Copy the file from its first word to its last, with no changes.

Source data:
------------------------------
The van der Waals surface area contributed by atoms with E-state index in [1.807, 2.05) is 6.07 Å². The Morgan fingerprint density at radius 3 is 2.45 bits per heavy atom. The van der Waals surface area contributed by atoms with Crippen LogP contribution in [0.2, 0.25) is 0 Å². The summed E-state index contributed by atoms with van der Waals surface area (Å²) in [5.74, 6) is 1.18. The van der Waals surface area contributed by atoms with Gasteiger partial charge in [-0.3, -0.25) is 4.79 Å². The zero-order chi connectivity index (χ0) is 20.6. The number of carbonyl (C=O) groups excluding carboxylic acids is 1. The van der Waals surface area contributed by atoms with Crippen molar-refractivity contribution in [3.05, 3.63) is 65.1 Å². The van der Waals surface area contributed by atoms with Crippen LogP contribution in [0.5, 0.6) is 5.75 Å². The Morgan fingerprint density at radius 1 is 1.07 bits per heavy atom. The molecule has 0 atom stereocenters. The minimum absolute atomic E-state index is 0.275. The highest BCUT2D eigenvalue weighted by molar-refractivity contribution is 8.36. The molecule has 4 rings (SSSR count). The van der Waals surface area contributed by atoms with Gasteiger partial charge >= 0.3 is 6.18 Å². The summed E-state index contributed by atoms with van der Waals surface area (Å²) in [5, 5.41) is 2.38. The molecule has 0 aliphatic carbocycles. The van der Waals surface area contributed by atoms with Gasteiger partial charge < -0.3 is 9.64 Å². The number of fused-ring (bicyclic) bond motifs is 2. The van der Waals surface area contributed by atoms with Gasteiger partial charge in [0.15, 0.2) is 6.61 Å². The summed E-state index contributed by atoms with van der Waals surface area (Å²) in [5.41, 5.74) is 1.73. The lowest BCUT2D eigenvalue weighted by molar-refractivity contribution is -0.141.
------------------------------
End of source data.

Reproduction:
The van der Waals surface area contributed by atoms with E-state index in [1.807, 2.05) is 6.07 Å². The Morgan fingerprint density at radius 3 is 2.45 bits per heavy atom. The van der Waals surface area contributed by atoms with Crippen LogP contribution in [0.2, 0.25) is 0 Å². The summed E-state index contributed by atoms with van der Waals surface area (Å²) in [5.74, 6) is 1.18. The van der Waals surface area contributed by atoms with Gasteiger partial charge in [-0.3, -0.25) is 4.79 Å². The zero-order chi connectivity index (χ0) is 20.6. The number of carbonyl (C=O) groups excluding carboxylic acids is 1. The van der Waals surface area contributed by atoms with Crippen molar-refractivity contribution in [3.05, 3.63) is 65.1 Å². The van der Waals surface area contributed by atoms with Crippen LogP contribution in [0.5, 0.6) is 5.75 Å². The Morgan fingerprint density at radius 1 is 1.07 bits per heavy atom. The molecule has 0 atom stereocenters. The minimum absolute atomic E-state index is 0.275. The highest BCUT2D eigenvalue weighted by molar-refractivity contribution is 8.36. The molecule has 4 rings (SSSR count). The van der Waals surface area contributed by atoms with Gasteiger partial charge >= 0.3 is 6.18 Å². The summed E-state index contributed by atoms with van der Waals surface area (Å²) in [5, 5.41) is 2.38. The molecule has 0 aliphatic carbocycles. The van der Waals surface area contributed by atoms with Gasteiger partial charge < -0.3 is 9.64 Å². The number of fused-ring (bicyclic) bond motifs is 2. The van der Waals surface area contributed by atoms with Gasteiger partial charge in [0.15, 0.2) is 6.61 Å². The summed E-state index contributed by atoms with van der Waals surface area (Å²) in [5.41, 5.74) is 1.73. The lowest BCUT2D eigenvalue weighted by molar-refractivity contribution is -0.141.